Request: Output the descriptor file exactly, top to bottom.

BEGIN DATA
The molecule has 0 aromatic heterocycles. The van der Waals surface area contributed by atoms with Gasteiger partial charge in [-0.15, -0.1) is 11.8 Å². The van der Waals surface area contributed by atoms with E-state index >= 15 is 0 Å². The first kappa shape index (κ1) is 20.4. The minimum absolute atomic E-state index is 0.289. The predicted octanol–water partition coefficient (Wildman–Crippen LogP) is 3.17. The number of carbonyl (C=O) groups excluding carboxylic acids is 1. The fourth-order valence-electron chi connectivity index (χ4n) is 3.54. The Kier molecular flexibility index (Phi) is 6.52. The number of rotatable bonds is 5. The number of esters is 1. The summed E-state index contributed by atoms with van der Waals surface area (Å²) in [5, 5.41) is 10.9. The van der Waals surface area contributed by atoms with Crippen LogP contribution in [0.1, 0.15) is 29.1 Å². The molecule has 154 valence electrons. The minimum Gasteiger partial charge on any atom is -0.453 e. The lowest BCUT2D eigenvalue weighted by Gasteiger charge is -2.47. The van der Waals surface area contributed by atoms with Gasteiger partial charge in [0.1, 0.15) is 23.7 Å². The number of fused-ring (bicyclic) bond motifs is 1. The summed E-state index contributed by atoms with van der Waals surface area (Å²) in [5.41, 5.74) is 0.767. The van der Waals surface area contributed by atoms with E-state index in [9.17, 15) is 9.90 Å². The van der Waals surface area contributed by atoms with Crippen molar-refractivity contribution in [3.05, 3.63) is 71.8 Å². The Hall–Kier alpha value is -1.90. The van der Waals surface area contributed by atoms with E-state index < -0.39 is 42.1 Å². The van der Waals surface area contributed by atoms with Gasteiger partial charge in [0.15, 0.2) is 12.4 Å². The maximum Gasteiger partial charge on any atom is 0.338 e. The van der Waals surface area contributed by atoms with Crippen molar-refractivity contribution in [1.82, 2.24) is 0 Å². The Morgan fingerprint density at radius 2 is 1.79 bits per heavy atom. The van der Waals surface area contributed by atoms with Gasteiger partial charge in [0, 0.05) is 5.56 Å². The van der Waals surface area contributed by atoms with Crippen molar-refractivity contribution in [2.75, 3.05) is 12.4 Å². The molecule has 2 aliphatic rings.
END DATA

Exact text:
The molecule has 0 aromatic heterocycles. The van der Waals surface area contributed by atoms with Gasteiger partial charge in [-0.15, -0.1) is 11.8 Å². The van der Waals surface area contributed by atoms with E-state index >= 15 is 0 Å². The first kappa shape index (κ1) is 20.4. The minimum absolute atomic E-state index is 0.289. The predicted octanol–water partition coefficient (Wildman–Crippen LogP) is 3.17. The number of carbonyl (C=O) groups excluding carboxylic acids is 1. The fourth-order valence-electron chi connectivity index (χ4n) is 3.54. The Kier molecular flexibility index (Phi) is 6.52. The number of rotatable bonds is 5. The number of esters is 1. The summed E-state index contributed by atoms with van der Waals surface area (Å²) in [5, 5.41) is 10.9. The van der Waals surface area contributed by atoms with Crippen LogP contribution in [0.1, 0.15) is 29.1 Å². The molecule has 154 valence electrons. The minimum Gasteiger partial charge on any atom is -0.453 e. The lowest BCUT2D eigenvalue weighted by Gasteiger charge is -2.47. The van der Waals surface area contributed by atoms with Gasteiger partial charge in [0.1, 0.15) is 23.7 Å². The number of fused-ring (bicyclic) bond motifs is 1. The summed E-state index contributed by atoms with van der Waals surface area (Å²) in [5.41, 5.74) is 0.767. The van der Waals surface area contributed by atoms with E-state index in [9.17, 15) is 9.90 Å². The van der Waals surface area contributed by atoms with Crippen molar-refractivity contribution in [3.05, 3.63) is 71.8 Å². The Hall–Kier alpha value is -1.90. The van der Waals surface area contributed by atoms with E-state index < -0.39 is 42.1 Å². The van der Waals surface area contributed by atoms with Gasteiger partial charge in [0.15, 0.2) is 12.4 Å². The maximum Gasteiger partial charge on any atom is 0.338 e. The van der Waals surface area contributed by atoms with Crippen molar-refractivity contribution in [1.82, 2.24) is 0 Å². The Morgan fingerprint density at radius 2 is 1.79 bits per heavy atom. The van der Waals surface area contributed by atoms with Gasteiger partial charge in [0, 0.05) is 5.56 Å². The van der Waals surface area contributed by atoms with Crippen molar-refractivity contribution in [2.75, 3.05) is 12.4 Å². The molecule has 2 aliphatic rings.